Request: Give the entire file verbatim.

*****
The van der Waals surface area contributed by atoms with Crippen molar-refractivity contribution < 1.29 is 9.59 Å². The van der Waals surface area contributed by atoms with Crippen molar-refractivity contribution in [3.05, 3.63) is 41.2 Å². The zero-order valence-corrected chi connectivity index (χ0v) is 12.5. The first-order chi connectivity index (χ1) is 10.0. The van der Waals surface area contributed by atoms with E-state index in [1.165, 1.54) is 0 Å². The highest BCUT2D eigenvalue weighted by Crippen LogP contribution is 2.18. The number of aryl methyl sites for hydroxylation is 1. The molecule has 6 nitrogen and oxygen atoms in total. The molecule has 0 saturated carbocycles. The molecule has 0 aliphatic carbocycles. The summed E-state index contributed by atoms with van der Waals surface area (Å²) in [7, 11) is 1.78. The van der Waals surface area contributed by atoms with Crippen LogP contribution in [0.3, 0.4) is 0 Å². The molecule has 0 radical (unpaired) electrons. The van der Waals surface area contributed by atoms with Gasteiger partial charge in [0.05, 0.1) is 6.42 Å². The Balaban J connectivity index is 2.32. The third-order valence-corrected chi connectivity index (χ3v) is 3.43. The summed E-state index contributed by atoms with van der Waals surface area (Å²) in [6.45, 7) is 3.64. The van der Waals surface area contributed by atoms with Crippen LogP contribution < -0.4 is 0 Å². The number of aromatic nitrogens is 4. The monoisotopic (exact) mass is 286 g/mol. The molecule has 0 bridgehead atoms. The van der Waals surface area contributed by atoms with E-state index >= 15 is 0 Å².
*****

The van der Waals surface area contributed by atoms with Crippen molar-refractivity contribution < 1.29 is 9.59 Å². The van der Waals surface area contributed by atoms with Crippen molar-refractivity contribution in [3.05, 3.63) is 41.2 Å². The zero-order valence-corrected chi connectivity index (χ0v) is 12.5. The first-order chi connectivity index (χ1) is 10.0. The van der Waals surface area contributed by atoms with E-state index in [1.165, 1.54) is 0 Å². The highest BCUT2D eigenvalue weighted by Crippen LogP contribution is 2.18. The number of aryl methyl sites for hydroxylation is 1. The molecule has 6 nitrogen and oxygen atoms in total. The molecule has 0 saturated carbocycles. The molecule has 0 aliphatic carbocycles. The summed E-state index contributed by atoms with van der Waals surface area (Å²) in [7, 11) is 1.78. The van der Waals surface area contributed by atoms with Crippen LogP contribution in [0.3, 0.4) is 0 Å². The molecule has 0 radical (unpaired) electrons. The van der Waals surface area contributed by atoms with Gasteiger partial charge in [0.05, 0.1) is 6.42 Å². The Balaban J connectivity index is 2.32. The third-order valence-corrected chi connectivity index (χ3v) is 3.43. The summed E-state index contributed by atoms with van der Waals surface area (Å²) in [6.45, 7) is 3.64. The van der Waals surface area contributed by atoms with Crippen LogP contribution < -0.4 is 0 Å². The number of aromatic nitrogens is 4. The monoisotopic (exact) mass is 286 g/mol. The molecule has 0 bridgehead atoms. The van der Waals surface area contributed by atoms with E-state index >= 15 is 0 Å².